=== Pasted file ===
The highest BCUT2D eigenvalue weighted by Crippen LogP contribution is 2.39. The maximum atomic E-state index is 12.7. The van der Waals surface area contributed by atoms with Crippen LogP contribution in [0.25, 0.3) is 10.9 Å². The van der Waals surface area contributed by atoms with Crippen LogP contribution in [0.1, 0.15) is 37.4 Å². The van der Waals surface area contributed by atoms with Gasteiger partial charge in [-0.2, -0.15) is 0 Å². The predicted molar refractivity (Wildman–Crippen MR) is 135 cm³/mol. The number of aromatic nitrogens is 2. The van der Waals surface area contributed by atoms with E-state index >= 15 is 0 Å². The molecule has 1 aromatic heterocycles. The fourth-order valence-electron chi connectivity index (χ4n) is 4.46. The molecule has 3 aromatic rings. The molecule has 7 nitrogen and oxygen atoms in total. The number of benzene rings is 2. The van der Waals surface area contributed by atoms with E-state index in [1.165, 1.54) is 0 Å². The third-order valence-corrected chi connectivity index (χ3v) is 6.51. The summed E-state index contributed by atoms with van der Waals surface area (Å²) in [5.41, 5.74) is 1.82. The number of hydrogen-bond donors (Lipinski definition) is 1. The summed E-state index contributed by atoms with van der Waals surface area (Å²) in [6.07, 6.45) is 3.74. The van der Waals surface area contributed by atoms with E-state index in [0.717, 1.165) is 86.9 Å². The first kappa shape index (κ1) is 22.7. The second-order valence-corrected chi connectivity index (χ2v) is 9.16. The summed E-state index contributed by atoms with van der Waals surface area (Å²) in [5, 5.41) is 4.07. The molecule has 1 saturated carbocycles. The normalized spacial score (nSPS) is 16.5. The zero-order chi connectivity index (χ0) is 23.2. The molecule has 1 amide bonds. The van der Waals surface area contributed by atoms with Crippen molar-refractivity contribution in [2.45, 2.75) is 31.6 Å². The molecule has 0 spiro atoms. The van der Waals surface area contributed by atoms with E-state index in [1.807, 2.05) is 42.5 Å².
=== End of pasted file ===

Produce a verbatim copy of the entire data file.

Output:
The highest BCUT2D eigenvalue weighted by Crippen LogP contribution is 2.39. The maximum atomic E-state index is 12.7. The van der Waals surface area contributed by atoms with Crippen LogP contribution in [0.25, 0.3) is 10.9 Å². The van der Waals surface area contributed by atoms with Crippen LogP contribution in [0.1, 0.15) is 37.4 Å². The van der Waals surface area contributed by atoms with Gasteiger partial charge in [-0.2, -0.15) is 0 Å². The predicted molar refractivity (Wildman–Crippen MR) is 135 cm³/mol. The number of aromatic nitrogens is 2. The van der Waals surface area contributed by atoms with E-state index >= 15 is 0 Å². The molecule has 1 aromatic heterocycles. The fourth-order valence-electron chi connectivity index (χ4n) is 4.46. The molecule has 3 aromatic rings. The molecule has 7 nitrogen and oxygen atoms in total. The number of benzene rings is 2. The van der Waals surface area contributed by atoms with E-state index in [1.165, 1.54) is 0 Å². The third-order valence-corrected chi connectivity index (χ3v) is 6.51. The summed E-state index contributed by atoms with van der Waals surface area (Å²) in [5.41, 5.74) is 1.82. The number of hydrogen-bond donors (Lipinski definition) is 1. The summed E-state index contributed by atoms with van der Waals surface area (Å²) in [6.07, 6.45) is 3.74. The van der Waals surface area contributed by atoms with E-state index in [0.717, 1.165) is 86.9 Å². The first kappa shape index (κ1) is 22.7. The second-order valence-corrected chi connectivity index (χ2v) is 9.16. The summed E-state index contributed by atoms with van der Waals surface area (Å²) in [5, 5.41) is 4.07. The molecule has 1 saturated carbocycles. The normalized spacial score (nSPS) is 16.5. The zero-order chi connectivity index (χ0) is 23.2. The molecule has 1 amide bonds. The van der Waals surface area contributed by atoms with Crippen molar-refractivity contribution in [2.45, 2.75) is 31.6 Å². The molecule has 0 spiro atoms. The van der Waals surface area contributed by atoms with E-state index in [1.807, 2.05) is 42.5 Å².